Academic journal article Medium Aevum

Women, Art and Patronage from Henry II to Edward III 1216-1377

Academic journal article Medium Aevum

Women, Art and Patronage from Henry II to Edward III 1216-1377

Article excerpt

Loveday Lewes Gee, Women, Art and Patronage from Henry II to Edward III 1216-1377 (Woodbridge: Boydell Press, 2002). 232 pp. ISBN 0-85115-861-7. £45.00/$75.00.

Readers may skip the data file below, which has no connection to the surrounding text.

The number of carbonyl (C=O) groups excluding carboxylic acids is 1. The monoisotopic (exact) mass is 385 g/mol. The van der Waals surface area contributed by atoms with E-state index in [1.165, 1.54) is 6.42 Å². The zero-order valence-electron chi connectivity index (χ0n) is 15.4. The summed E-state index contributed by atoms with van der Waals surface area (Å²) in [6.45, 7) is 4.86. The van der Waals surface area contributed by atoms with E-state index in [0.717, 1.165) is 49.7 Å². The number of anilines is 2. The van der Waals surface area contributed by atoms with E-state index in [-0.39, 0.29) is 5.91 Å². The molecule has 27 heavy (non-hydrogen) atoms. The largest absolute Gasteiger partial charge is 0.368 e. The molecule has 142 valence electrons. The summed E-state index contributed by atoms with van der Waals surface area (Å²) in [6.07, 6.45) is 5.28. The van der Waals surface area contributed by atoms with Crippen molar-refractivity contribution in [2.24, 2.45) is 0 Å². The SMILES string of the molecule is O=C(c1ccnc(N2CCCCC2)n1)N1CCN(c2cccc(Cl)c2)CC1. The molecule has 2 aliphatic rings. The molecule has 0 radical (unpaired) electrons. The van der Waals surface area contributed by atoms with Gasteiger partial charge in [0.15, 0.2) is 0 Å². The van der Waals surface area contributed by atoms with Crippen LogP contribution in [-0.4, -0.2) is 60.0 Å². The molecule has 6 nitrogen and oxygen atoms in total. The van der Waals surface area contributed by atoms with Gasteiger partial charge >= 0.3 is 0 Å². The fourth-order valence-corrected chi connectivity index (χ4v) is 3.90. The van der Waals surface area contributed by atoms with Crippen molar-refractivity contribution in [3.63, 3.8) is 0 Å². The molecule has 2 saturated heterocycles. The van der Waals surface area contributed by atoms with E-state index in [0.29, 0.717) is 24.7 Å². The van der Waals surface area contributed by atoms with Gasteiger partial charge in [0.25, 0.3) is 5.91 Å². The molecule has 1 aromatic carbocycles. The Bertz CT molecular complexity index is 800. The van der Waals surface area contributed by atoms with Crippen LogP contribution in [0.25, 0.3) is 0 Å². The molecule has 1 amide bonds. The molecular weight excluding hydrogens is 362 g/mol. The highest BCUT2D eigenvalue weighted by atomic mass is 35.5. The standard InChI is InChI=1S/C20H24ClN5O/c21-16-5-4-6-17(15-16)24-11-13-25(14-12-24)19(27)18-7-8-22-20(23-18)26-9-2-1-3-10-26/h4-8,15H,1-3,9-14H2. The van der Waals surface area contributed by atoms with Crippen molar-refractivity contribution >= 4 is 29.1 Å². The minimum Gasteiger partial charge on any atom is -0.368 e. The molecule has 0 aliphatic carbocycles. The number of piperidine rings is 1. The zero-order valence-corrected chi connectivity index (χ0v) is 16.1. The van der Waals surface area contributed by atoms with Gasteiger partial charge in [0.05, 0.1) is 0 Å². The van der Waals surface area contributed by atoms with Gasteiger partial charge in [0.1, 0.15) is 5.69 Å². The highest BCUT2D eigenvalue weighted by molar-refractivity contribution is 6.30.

This study is at once too general and too detailed. The author's stated aim is to look at patronage (of all sorts) by women over a 150-year period. However, since the only medieval women we can recognize as patrons generally come from particular strata of wealth and class, arc limited in number, and arc shadowy in the surviving evidence, it is clear that such a study can only be narrow in scope. Loveday Lewes Gee has assembled a group of fifty-four women patrons, whose biographies she gives in an appendix, and it is on these that the work rests. In fact, however, many of these women make only a fleeting appearance in the book, since we know so little about them, and most of the argument is carried on the shoulders of around a doxen women whose examples are used again and again. As a method for doing this, Gee gives us much detail about their lives. For example: 'Joan was the sister and heiress of Alan dc Plugcnct of Kilpeck. She married, as her second husband, Henry, son and heir of Sir John de Bohun who was the second son of Humphrey, 3rd Earl of Hereford and Essex. Henry died at Bannockburn in 1314. Sir John's elder brother, Humphrey, 4th Earl of Hereford and Essex, married Elizabeth, a daughter of Edward I and Eleanor of Castile' (p. 84). And the method extends to other subjects: 'The two-storey elevation of the presbytery at Sweetheart has arched windows containing traceried lancets surmounted by cusped oculi (Plate 31). Above this was a wall passage with a trefoil-headed arcade to the inside and small lancets to the exterior. The trefoil arches were arranged in groups of three but the lancets in pairs' (p. 97). There is much merit in this sort of detail and this sort of history; but only if it is used for a purpose. …

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